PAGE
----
Ever since lead guitarist Morgan Steinmeyer Hårkansson founded Marduk in 1990, his band has sought to twist and mutilate the darker reaches of the human imagination as a source of inspiration for their material. The Swedish black metal profaners are releasing their 12th studio album, Serpent Sermon. The scalding, acerbic, mercilessly executed black metal on this latest offering continues the apocalyptic theme that Marduk began with 2009's Wormwood. Marduk are currently wrapping up the first leg of the Serpent Sermon tour with Vader and Kataklysm; it's a tour that began in Siberia and reaffirmed the band's still dangerous reputation, as their Minsk show was shut down because local authorities considered the band "an affront to Christian values." Marduk will very shortly embark on a North American tour with 1349, Withered and Weapon. In the midst of their busy schedule traumatizing people with delicate sensibilities, Hårkansson found the time to talk to Exclaim!

Marduk's primary goal has always centred upon creating material that revels in blasphemy and the religiously profane. Over the years, have you had to alter your lyrics or performance in any way to adhere to this?
Hårkansson: Everything we have done has always come naturally; we just release the energy from within and see which direction it takes us. Of course, our ways to attack the enemy have changed over the years. But whatever change there has been, it has just been reshaping, taking a different form: one that is more vicious and ferocious, but maybe not as obvious as earlier on.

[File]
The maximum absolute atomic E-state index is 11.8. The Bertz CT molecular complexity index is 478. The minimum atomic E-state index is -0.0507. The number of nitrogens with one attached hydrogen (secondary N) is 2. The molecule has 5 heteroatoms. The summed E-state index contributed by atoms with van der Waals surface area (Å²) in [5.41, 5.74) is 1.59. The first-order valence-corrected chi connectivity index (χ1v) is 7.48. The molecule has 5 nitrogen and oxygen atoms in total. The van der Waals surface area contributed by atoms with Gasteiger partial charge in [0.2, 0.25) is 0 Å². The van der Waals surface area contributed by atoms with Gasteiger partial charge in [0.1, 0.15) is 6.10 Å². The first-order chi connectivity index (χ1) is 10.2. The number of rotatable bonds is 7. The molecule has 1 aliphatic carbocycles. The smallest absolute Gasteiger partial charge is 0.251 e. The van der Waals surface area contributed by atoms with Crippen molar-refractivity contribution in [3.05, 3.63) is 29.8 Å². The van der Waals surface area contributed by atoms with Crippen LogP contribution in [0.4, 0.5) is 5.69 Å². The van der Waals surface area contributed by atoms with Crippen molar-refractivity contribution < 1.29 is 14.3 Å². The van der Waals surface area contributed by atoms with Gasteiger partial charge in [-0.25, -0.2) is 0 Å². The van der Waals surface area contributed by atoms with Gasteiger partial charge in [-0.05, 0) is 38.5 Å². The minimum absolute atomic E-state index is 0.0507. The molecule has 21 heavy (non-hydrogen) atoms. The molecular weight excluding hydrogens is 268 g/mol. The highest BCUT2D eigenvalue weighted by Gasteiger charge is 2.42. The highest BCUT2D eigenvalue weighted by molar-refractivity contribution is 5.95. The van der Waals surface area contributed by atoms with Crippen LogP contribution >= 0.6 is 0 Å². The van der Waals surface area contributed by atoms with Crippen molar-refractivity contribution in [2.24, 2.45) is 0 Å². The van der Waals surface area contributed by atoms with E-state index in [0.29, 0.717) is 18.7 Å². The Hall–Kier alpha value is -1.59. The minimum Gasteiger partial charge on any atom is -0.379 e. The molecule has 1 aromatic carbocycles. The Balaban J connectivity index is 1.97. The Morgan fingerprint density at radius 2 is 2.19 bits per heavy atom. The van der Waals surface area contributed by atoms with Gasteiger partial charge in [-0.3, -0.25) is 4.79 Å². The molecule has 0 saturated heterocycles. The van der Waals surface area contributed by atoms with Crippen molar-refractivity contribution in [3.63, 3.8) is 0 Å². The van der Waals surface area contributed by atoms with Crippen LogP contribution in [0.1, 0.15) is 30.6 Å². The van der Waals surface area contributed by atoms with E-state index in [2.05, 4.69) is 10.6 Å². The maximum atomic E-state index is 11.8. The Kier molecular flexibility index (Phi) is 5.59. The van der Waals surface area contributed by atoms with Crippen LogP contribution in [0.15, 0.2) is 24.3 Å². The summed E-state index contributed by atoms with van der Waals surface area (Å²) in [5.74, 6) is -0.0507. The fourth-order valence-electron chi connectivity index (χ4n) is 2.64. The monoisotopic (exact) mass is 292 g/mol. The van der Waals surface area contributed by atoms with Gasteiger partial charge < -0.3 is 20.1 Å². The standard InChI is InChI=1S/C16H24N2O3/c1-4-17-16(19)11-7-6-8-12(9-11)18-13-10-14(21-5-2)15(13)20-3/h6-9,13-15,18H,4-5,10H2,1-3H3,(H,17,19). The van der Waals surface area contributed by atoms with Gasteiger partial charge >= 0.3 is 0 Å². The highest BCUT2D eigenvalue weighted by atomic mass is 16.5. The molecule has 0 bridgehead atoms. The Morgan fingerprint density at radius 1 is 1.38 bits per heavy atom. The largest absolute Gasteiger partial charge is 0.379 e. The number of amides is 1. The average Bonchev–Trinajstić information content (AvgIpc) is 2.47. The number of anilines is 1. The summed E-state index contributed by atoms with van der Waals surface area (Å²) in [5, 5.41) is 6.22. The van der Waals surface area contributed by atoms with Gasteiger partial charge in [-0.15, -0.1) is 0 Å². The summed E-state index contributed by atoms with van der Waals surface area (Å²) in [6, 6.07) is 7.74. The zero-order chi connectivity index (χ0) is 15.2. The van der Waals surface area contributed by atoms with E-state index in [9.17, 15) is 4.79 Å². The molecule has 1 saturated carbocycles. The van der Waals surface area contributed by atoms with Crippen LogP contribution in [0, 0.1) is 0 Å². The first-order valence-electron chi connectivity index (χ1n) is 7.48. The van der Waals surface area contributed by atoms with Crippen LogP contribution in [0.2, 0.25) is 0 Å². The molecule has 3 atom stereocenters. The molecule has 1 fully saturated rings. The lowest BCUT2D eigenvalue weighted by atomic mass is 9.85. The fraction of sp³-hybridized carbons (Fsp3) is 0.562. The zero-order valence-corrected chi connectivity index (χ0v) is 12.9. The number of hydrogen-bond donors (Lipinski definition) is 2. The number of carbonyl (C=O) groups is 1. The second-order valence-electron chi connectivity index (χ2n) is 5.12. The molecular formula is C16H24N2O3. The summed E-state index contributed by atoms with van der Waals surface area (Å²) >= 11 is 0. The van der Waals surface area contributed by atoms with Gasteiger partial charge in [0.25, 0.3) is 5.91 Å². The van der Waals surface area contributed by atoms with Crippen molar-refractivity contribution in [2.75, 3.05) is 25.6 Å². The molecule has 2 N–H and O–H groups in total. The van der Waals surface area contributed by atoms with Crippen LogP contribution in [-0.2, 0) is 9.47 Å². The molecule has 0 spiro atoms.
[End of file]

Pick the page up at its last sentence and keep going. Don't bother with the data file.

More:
Is it easier or more difficult now to create material that the general public regards as blasphemous?
No I don't think so, but I wouldn't say that being blasphemous is something that we focus on in that way. That was the motto we had when we started out in 1990, when the climate was different than today. And whatever is considered blasphemous is in the eye of the beholder. For me, "in god we trust" on a dollar note can be considered blasphemous.

Are North Americans easier to offend than Europeans?
I'm sure it is that way with the conservative right and so on, but the most important thing is not to offend but to release the energy that is genuine, that has a point and gets a message through. If it happens to be blasphemous, that's fine, I don't really care. We do what we do and if people appreciate it that's fine; if they don't that's fine as well. I'm creating music and lyrics out of conviction and dedication, and not everyone might like the message that we are preaching. The gospel of the worm is not for everybody.

First with Wormwood and now with Serpent Sermon, you have gradually adopted a more avant-garde interpretation of black metal. What has pulled you in this direction?
We don't sit and try to write in a specific way; it all comes from within. I think it's a natural part of being creative: that things change and you don't make the same album over and over again. Though we would never try to be experimental for the sake of having to be different; I would rather be the Motörhead of black metal and just keep doing what feels real. When working on material, we focus more on making music and lyrically becoming a unit, a fist in your face. Plus, we concentrate on really bringing forth the message and letting it paint a picture in your mind.

What is the lyrical inspiration behind Serpent Sermon? Are you continuing the doomsday celebrations that began with Wormwood?